Salt Lake City police spokesperson Michael Ruff said that’s because there’s often less evidence, such as blood, clear video footage or witnesses. And without evidence, a case can’t go forward in court, Jeffs, a former Weber County Attorney’s Office prosecutor, said.

What the data shows

In 2020, Utah reported 111,321 property crimes — up 11.8% from the year prior. Larcenies and thefts alone increased by more than 12%, according to the Department of Public Safety’s annual crime report.

The spike seemed to be fueled by a significant jump in car-related thefts, data shows.

According to DPS summary reporting data, vehicle theft reports surged from 5,872 in 2019 to 7,921 in the next year — a 35% increase.

Reports of people stealing from cars — or car parts and accessories, including catalytic converters — also increased significantly in Utah compared to 2019, federal crime data shows.

Mandy Biesinger, a field service supervisor with the Department of Public Safety, said the agency doesn’t draw conclusions on the police data it collects annually to send to the federal government and compile in Utah’s yearly crime report.

But Biesinger said some property offenses did stick out to her in 2020 — car thefts, and a 40.7% increase in arson offenses in 2020, which she attributed to civil unrest that summer.

“We know that that was kind of a weird thing in 2020,” she said. “But if I was law enforcement, I would be paying attention to that statistic, though. And for 2021, I would want to see that going down. I wouldn’t want that to be the new norm.”

The data only captures the crimes that get reported though.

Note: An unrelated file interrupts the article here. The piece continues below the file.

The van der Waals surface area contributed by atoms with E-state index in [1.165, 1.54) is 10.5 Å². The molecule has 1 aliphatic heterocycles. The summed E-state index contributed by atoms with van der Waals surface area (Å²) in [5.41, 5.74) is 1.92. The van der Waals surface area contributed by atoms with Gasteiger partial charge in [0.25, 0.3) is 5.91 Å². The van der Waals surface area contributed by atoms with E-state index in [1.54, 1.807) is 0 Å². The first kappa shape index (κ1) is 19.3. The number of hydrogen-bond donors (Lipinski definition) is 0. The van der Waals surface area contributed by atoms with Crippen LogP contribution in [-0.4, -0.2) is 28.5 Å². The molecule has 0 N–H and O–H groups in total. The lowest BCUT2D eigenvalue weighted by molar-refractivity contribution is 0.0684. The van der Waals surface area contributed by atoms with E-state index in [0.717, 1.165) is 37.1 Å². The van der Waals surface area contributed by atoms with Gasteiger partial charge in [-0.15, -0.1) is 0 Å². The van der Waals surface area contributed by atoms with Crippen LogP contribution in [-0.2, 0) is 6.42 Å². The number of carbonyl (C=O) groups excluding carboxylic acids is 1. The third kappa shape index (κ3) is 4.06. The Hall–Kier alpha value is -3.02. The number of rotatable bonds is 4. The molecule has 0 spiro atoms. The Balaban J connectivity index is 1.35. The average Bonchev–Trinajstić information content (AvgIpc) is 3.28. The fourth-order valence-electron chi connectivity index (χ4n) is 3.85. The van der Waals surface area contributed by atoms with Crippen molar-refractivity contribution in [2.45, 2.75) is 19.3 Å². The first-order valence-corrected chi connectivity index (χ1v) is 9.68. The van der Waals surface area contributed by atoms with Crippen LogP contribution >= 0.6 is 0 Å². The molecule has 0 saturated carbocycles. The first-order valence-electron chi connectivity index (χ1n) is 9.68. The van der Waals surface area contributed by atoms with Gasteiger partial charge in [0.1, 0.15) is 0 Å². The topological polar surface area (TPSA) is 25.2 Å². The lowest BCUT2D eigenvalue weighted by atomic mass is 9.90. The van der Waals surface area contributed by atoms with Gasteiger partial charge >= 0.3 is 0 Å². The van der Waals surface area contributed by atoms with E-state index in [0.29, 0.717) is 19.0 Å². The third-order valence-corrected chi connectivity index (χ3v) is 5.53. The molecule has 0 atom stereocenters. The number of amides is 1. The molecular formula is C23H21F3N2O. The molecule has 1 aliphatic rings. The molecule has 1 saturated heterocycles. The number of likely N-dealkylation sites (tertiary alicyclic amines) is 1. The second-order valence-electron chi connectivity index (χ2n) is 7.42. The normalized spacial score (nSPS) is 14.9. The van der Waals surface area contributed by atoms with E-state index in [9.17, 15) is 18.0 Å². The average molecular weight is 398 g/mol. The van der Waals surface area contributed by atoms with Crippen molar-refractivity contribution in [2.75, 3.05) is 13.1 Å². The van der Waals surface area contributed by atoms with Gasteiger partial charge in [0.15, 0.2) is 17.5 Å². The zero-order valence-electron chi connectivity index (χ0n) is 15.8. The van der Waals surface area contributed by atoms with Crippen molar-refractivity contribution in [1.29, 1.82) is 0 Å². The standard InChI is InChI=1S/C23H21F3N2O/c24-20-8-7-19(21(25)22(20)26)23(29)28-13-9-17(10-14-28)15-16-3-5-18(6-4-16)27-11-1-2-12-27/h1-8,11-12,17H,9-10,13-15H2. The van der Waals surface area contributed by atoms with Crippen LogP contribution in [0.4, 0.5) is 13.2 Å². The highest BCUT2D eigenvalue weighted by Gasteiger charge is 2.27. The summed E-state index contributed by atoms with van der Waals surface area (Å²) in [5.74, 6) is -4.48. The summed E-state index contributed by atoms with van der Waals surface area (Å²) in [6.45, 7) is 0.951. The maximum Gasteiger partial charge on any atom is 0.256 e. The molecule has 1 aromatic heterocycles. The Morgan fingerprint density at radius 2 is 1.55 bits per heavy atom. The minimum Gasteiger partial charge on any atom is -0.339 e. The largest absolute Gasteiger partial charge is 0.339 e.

Sometimes, people don’t tell police they’ve been victimized. That’s especially true for victims of property crime, Salt Lake City police Detective Joshua Ashdown said in November.

For instance, according to bike enthusiasts — and online bike registries — 2020 was a record year for bike thefts. Yet DPS data shows bike thefts have been steadily declining since 2016.

Investigation limitations

Kivlovitz, the social worker, said he didn’t want to call police when his things were stolen, but his insurance claim required a police report. Kivlovitz felt conflicted because he’s also an organizer with the prison abolitionist group Decarcerate Utah.

“I was hopeful that maybe (with) this experience, I could recognize that there are some (police) functions that are working,” he said, “and that was not what happened for me.”

Police did find his car parked within walking distance of his apartment. But even though security camera footage captured video of a man using his stolen credit cards, and Kivlovitz tracked his laptop to an apartment complex, officers never located his other stolen items.